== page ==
The fastest known catapult in the plant kingdom is probably the fern's spore dispersal system. The parallels between the fern's catapult (a pod called the sporangium) and siege engines of yore go beyond the superficial. There are three physical requirements of a catapult – be it a medieval onager (a siege engine catapult) or a sporangium – for it to be effective. First, there must be a way of storing energy in the catapult, loading the ‘spring’. Second, there must be a trigger: something to release all of the stored energy simultaneously. And finally, there must be a brake: something to stop the ‘arm’ of the catapult at a specific point to send the projectile on its desired trajectory and prevent the arm from crashing into the catapult frame.
Humans can design each of these three features in a siege engine catapult. But how does a fern build such a good catapult without the advantages of engineering? Coraline Llorens at the Nice Sophia Antipolis University, France, and a group of international colleagues used the comparison with a siege engine to explain the mechanisms meeting each of the three requirements of the fern's sporangium.
In an onager, the arm is loaded using torsion: the operators twist rope, storing energy in the twists. If the rope were too difficult for the operators to load, the catapult would not work: there must be correspondence between the force applied in loading and the stiffness of the material being loaded. In a fern, the sporangium is loaded by deformation of a row of cells called the ‘annulus’ along the midline of the capsule. Evaporative water loss causes the annulus to bend backwards, storing energy in the bend. Llorens and her colleagues found that the annulus is precisely tuned to deform in response to negative pressure generated by evaporative changes in volume.
The trigger in a fern comes in the form of virtually simultaneous implosion of the annulus cells. This occurs when evaporation causes the negative pressure inside the cells to pass a threshold. This ‘cavitation’ partially closes the sporangium and casts out spores in mere microseconds. But cavitation must be coordinated; if the cells implode too early (before the annulus is loaded) or independently, the catapult would fail. Llorens and colleagues demonstrated that as each cell in the annulus nears threshold pressure, it causes the pressure in the neighboring cells to drop; thus, multiple cells reach the threshold pressure simultaneously.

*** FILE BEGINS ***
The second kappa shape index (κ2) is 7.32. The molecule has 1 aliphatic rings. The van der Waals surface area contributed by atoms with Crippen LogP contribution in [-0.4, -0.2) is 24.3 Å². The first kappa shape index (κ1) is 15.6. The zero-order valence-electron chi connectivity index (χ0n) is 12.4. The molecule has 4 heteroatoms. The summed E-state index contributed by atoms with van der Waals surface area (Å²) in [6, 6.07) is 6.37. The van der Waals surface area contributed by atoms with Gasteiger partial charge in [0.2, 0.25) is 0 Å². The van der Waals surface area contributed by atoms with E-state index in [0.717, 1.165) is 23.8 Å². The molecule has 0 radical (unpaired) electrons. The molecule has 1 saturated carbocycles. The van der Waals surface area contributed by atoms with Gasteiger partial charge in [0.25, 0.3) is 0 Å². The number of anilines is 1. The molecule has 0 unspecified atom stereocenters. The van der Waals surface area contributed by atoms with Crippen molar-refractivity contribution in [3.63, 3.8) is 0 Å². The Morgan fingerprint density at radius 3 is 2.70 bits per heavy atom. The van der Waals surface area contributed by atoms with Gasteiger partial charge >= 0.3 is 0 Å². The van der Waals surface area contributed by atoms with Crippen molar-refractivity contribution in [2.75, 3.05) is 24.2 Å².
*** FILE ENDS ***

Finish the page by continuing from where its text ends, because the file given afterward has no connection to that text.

With an energy storage mechanism and a trigger, a sporangium can launch spores. But it also needs a brake if it wants to avoid spores crashing back into the sporangium itself – and the fern does. The motion of water within the porous annulus cell walls dissipates any remaining stored energy. The movement of water takes considerably more time than the cavitation trigger process, so the sporangium only slows to rest after the spores have been successfully hurled at an appropriate trajectory.
Even though medieval catapults and the sporangium are built in completely different ways, they still share the same underlying mechanical principles. By considering the fundamental requirements of the sporangium, Llorens and colleagues have shown the neat integration of multiple biomechanical systems, to hurl spores with unparalleled speed.